Mix just until dough forms a ball.  Over working the dough is the surest way to tough crust!

Divide your dough into two equal portions.


Generously dust your work surface and rolling pin with flour.  Do not worry about adding more flour to the dough - there is enough fat in the mixture to manage it. Place one ball of dough on your work surface.


When rolling your dough, apply very light pressure.  I have watched people roll cookie and pie dough with so much pressure that it seems as if they were trying to force the dough into the pours of the wood!!!!  LIGHT, EVEN PRESSURE AS YOU ROLL!  If your dough sticks to the work surface after two or three passes with the rolling pin, you are applying too much pressure (or your dough is too wet).

Roll, pick up the dough, turn it 1/4 turn, roll, pick up and turn and roll. Follow this process for the first few rolls and you should not have a sticking problem.


Now gently lift the dough off the board, drape over one stretched out hand and dust the work surface again.  ( If you look closely, you can see the contours of my hand under the dough!) Or you can simply set it to one side while you dust.


Return the dough to the work surface


Again, applying very light pressure, roll the dough, rotating the dough a1/4 turn until it gets to be about 8 or 9" across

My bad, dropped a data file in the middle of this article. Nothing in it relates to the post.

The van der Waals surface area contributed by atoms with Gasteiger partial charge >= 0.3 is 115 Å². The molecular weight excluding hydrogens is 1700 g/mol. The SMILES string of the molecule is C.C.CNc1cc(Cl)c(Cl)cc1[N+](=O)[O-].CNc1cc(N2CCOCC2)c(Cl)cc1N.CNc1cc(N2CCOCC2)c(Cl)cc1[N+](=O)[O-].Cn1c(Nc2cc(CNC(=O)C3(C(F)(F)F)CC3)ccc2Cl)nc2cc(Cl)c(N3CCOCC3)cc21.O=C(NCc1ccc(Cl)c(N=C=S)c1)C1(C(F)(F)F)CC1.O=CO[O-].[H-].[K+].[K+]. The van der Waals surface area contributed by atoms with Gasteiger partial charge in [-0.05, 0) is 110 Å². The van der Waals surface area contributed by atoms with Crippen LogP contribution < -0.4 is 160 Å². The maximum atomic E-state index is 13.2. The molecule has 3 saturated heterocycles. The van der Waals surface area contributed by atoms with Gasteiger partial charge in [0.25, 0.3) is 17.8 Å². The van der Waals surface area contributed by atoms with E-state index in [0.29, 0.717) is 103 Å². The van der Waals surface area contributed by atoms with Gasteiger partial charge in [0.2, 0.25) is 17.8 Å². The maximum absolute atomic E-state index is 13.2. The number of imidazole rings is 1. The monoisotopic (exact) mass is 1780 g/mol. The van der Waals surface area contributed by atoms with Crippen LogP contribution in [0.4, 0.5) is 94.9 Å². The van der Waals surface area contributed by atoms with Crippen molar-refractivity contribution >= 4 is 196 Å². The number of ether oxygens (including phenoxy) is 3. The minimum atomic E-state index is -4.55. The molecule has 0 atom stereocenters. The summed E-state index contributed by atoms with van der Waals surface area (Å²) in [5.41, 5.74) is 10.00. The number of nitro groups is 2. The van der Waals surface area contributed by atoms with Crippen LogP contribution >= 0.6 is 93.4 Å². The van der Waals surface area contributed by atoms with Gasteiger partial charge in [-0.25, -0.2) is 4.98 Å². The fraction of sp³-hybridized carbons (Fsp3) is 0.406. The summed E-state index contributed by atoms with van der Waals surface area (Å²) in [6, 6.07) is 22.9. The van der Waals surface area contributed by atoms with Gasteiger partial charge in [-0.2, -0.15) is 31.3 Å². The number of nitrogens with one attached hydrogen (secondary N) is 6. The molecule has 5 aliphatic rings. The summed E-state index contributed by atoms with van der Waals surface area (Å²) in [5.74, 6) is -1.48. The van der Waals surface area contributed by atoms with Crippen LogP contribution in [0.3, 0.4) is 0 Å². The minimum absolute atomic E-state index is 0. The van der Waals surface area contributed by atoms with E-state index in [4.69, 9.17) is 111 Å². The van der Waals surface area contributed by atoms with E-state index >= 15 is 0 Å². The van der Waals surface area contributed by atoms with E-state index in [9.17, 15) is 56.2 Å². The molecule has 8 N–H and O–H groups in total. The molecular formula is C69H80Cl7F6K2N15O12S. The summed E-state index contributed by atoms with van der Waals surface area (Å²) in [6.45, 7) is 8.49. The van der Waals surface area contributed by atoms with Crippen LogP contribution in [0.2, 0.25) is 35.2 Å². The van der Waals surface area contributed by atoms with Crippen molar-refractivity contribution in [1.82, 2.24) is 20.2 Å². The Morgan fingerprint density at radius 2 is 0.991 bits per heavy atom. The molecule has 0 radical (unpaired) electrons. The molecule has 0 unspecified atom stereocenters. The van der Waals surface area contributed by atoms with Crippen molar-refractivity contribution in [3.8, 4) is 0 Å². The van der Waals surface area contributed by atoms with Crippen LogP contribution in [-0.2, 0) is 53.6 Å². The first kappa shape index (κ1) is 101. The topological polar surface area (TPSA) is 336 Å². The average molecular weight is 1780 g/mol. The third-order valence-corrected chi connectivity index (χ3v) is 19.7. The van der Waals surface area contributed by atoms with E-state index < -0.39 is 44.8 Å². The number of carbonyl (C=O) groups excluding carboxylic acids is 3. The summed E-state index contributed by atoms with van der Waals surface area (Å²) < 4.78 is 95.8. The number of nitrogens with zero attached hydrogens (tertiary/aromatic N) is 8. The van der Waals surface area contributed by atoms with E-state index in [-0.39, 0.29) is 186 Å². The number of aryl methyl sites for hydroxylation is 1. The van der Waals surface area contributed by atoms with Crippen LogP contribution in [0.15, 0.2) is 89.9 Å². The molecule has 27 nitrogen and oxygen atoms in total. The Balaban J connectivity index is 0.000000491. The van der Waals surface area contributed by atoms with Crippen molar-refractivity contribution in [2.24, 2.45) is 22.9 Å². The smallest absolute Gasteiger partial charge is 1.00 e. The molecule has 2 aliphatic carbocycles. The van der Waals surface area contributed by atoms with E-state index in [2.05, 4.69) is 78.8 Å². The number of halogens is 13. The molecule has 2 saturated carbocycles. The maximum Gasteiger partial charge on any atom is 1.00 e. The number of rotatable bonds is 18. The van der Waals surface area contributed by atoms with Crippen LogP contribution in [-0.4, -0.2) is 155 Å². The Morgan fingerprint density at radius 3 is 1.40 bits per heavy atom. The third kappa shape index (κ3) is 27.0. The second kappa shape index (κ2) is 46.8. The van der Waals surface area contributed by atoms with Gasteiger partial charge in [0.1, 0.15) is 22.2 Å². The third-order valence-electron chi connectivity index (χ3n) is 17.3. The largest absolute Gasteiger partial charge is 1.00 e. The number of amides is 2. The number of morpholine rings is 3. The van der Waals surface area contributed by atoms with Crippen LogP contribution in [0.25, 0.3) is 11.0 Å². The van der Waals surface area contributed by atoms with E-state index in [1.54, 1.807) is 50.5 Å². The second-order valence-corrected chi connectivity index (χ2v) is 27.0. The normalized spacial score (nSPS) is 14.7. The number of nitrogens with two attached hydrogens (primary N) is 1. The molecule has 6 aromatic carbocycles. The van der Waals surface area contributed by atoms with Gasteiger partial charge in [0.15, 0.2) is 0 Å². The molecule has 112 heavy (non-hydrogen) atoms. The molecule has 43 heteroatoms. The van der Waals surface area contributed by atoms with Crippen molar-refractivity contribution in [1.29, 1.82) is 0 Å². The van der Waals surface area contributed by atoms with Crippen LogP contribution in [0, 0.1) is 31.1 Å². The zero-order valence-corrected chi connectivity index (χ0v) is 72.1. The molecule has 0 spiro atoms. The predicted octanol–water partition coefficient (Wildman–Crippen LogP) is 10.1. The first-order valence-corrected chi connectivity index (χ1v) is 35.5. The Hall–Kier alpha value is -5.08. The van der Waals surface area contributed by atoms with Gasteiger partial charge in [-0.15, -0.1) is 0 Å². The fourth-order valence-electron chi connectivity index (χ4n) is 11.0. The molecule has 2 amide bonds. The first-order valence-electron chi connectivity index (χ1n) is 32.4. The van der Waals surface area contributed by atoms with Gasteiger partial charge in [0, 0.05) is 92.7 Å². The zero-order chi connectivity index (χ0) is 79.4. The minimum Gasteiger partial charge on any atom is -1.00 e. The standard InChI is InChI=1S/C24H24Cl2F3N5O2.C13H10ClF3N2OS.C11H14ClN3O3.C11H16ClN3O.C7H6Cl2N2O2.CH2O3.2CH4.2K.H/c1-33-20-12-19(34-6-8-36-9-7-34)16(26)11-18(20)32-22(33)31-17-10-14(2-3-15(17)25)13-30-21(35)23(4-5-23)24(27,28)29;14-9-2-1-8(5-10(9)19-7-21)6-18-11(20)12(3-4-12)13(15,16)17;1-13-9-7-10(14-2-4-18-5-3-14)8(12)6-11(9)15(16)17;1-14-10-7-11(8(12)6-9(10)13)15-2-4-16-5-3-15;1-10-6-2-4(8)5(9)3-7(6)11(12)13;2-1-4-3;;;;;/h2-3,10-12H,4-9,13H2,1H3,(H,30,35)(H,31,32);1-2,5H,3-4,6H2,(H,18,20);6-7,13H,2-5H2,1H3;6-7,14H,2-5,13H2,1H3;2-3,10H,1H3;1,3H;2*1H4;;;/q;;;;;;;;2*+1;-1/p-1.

Now continue to roll changing direction with each roll and lifting the crust and dusting the work surface as needed.


Once your crust measures about 4" more across than your pie plate, your crust is  ready to transfer to your pie plate.

Gently lift the side farthest away from you and fold your pie crust in half toward you.


Now fold it again.


Gently pick up your folded crust and place it into your pie plate so it covers 1/4 of the pie plate as shown.


Gently unfold your pie crust. 

To keep your crust from shrinking or tearing, snuggle your dough into the pie plate by lifting the edges and letting the weight settle it into the plate contours. A wrinkle here and there won't hurt anything.


Using a sharp knife, trim the dough so that it extends about 3/8" beyond the lip of your pie plate.

Inspect your crust to be certain there are no tears in the surface
.  Any tears must be repaired.  Lightly moisten the area around the hole with water.  Tear a piece of dough from the scraps you have just cut, making sure it is larger than the hole.  Gently press into place to seal.

Now, following the instructions given above for rolling the bottom crust, roll and fold the second ball of dough.

Place your filling into the prepared dough lined pie plate.  Many fruit pies call for dots of butter - add them now!